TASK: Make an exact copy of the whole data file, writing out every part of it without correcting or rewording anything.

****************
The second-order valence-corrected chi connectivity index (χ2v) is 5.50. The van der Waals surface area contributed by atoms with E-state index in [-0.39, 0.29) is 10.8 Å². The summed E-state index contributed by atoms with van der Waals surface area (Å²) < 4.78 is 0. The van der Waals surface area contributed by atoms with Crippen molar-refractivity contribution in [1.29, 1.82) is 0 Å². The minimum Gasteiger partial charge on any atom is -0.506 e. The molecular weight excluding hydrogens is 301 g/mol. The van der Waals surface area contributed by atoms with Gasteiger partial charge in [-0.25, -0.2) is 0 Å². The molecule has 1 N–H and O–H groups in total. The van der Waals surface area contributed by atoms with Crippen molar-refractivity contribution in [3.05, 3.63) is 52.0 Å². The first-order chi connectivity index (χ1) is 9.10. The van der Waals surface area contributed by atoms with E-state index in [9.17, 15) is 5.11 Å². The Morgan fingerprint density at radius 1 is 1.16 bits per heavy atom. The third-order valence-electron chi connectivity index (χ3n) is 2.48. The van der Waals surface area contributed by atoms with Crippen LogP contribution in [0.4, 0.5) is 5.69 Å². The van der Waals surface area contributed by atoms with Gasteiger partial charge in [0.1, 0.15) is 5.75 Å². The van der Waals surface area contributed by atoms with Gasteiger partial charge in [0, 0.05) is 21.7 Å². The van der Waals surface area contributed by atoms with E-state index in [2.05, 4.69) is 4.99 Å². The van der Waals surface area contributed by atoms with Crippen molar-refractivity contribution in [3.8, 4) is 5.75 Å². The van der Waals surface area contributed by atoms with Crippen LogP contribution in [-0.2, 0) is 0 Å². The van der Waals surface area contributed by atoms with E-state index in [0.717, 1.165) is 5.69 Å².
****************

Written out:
The second-order valence-corrected chi connectivity index (χ2v) is 5.50. The van der Waals surface area contributed by atoms with E-state index in [-0.39, 0.29) is 10.8 Å². The summed E-state index contributed by atoms with van der Waals surface area (Å²) < 4.78 is 0. The van der Waals surface area contributed by atoms with Crippen molar-refractivity contribution in [1.29, 1.82) is 0 Å². The minimum Gasteiger partial charge on any atom is -0.506 e. The molecular weight excluding hydrogens is 301 g/mol. The van der Waals surface area contributed by atoms with Gasteiger partial charge in [-0.25, -0.2) is 0 Å². The molecule has 1 N–H and O–H groups in total. The van der Waals surface area contributed by atoms with Crippen molar-refractivity contribution in [3.05, 3.63) is 52.0 Å². The first-order chi connectivity index (χ1) is 9.10. The van der Waals surface area contributed by atoms with E-state index in [9.17, 15) is 5.11 Å². The Morgan fingerprint density at radius 1 is 1.16 bits per heavy atom. The third-order valence-electron chi connectivity index (χ3n) is 2.48. The van der Waals surface area contributed by atoms with Crippen LogP contribution in [0.4, 0.5) is 5.69 Å². The van der Waals surface area contributed by atoms with Gasteiger partial charge in [0.1, 0.15) is 5.75 Å². The van der Waals surface area contributed by atoms with Gasteiger partial charge in [0, 0.05) is 21.7 Å². The van der Waals surface area contributed by atoms with E-state index in [2.05, 4.69) is 4.99 Å². The van der Waals surface area contributed by atoms with Crippen molar-refractivity contribution in [3.8, 4) is 5.75 Å². The van der Waals surface area contributed by atoms with Crippen LogP contribution in [-0.2, 0) is 0 Å². The van der Waals surface area contributed by atoms with E-state index in [0.717, 1.165) is 5.69 Å².